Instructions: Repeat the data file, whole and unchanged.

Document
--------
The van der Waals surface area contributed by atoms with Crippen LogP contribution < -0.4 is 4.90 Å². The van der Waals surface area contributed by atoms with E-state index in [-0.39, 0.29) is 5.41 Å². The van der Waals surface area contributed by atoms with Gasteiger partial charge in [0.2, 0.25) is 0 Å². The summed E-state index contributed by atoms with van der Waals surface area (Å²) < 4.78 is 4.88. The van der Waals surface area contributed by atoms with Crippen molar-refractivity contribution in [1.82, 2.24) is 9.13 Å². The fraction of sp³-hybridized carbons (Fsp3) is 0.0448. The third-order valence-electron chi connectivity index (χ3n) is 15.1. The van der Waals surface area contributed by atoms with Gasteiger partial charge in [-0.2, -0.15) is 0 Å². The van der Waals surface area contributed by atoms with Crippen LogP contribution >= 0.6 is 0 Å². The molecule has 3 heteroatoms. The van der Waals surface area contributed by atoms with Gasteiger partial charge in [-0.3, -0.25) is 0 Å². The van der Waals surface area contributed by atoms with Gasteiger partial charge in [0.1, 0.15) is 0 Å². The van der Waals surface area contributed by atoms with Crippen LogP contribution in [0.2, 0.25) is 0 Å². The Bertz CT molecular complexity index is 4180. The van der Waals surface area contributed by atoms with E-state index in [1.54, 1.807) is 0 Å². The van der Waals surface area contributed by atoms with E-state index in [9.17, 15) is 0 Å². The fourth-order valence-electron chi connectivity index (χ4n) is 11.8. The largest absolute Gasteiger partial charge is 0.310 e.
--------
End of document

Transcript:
The van der Waals surface area contributed by atoms with Crippen LogP contribution < -0.4 is 4.90 Å². The van der Waals surface area contributed by atoms with E-state index in [-0.39, 0.29) is 5.41 Å². The van der Waals surface area contributed by atoms with Gasteiger partial charge in [0.2, 0.25) is 0 Å². The summed E-state index contributed by atoms with van der Waals surface area (Å²) < 4.78 is 4.88. The van der Waals surface area contributed by atoms with Crippen molar-refractivity contribution in [1.82, 2.24) is 9.13 Å². The fraction of sp³-hybridized carbons (Fsp3) is 0.0448. The third-order valence-electron chi connectivity index (χ3n) is 15.1. The van der Waals surface area contributed by atoms with Gasteiger partial charge in [-0.2, -0.15) is 0 Å². The van der Waals surface area contributed by atoms with Crippen LogP contribution >= 0.6 is 0 Å². The molecule has 3 heteroatoms. The van der Waals surface area contributed by atoms with Gasteiger partial charge in [-0.3, -0.25) is 0 Å². The van der Waals surface area contributed by atoms with Gasteiger partial charge in [0.1, 0.15) is 0 Å². The van der Waals surface area contributed by atoms with Crippen LogP contribution in [0.2, 0.25) is 0 Å². The Bertz CT molecular complexity index is 4180. The van der Waals surface area contributed by atoms with E-state index in [1.54, 1.807) is 0 Å². The van der Waals surface area contributed by atoms with E-state index in [9.17, 15) is 0 Å². The fourth-order valence-electron chi connectivity index (χ4n) is 11.8. The largest absolute Gasteiger partial charge is 0.310 e.